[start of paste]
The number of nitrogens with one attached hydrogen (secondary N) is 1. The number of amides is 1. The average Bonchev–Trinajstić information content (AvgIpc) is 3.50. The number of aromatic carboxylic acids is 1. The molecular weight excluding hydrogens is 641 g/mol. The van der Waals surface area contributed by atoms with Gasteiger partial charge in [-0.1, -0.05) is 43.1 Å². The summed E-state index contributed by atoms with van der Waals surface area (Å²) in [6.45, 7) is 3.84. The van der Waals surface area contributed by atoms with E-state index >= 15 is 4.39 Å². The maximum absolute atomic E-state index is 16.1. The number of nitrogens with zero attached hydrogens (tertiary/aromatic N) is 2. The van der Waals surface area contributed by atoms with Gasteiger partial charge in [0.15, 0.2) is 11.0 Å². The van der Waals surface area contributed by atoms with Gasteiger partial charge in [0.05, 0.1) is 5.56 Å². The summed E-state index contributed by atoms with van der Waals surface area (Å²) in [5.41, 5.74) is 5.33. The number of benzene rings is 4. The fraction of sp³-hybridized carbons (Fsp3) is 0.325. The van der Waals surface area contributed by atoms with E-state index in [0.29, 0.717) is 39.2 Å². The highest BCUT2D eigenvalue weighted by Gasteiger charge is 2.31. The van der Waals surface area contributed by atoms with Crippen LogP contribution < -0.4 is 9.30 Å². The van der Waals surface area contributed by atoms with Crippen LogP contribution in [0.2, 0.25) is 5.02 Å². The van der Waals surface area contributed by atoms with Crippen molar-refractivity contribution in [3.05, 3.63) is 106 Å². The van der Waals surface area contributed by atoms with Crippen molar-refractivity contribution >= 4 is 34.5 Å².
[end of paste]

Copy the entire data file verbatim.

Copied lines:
The number of nitrogens with one attached hydrogen (secondary N) is 1. The number of amides is 1. The average Bonchev–Trinajstić information content (AvgIpc) is 3.50. The number of aromatic carboxylic acids is 1. The molecular weight excluding hydrogens is 641 g/mol. The van der Waals surface area contributed by atoms with Gasteiger partial charge in [-0.1, -0.05) is 43.1 Å². The summed E-state index contributed by atoms with van der Waals surface area (Å²) in [6.45, 7) is 3.84. The van der Waals surface area contributed by atoms with E-state index >= 15 is 4.39 Å². The maximum absolute atomic E-state index is 16.1. The number of nitrogens with zero attached hydrogens (tertiary/aromatic N) is 2. The van der Waals surface area contributed by atoms with Gasteiger partial charge in [0.15, 0.2) is 11.0 Å². The van der Waals surface area contributed by atoms with Gasteiger partial charge in [0.05, 0.1) is 5.56 Å². The summed E-state index contributed by atoms with van der Waals surface area (Å²) in [5.41, 5.74) is 5.33. The number of benzene rings is 4. The fraction of sp³-hybridized carbons (Fsp3) is 0.325. The van der Waals surface area contributed by atoms with E-state index in [0.29, 0.717) is 39.2 Å². The highest BCUT2D eigenvalue weighted by Gasteiger charge is 2.31. The van der Waals surface area contributed by atoms with Crippen LogP contribution < -0.4 is 9.30 Å². The van der Waals surface area contributed by atoms with Crippen LogP contribution in [0.2, 0.25) is 5.02 Å². The van der Waals surface area contributed by atoms with Crippen molar-refractivity contribution in [3.05, 3.63) is 106 Å². The van der Waals surface area contributed by atoms with Crippen molar-refractivity contribution >= 4 is 34.5 Å².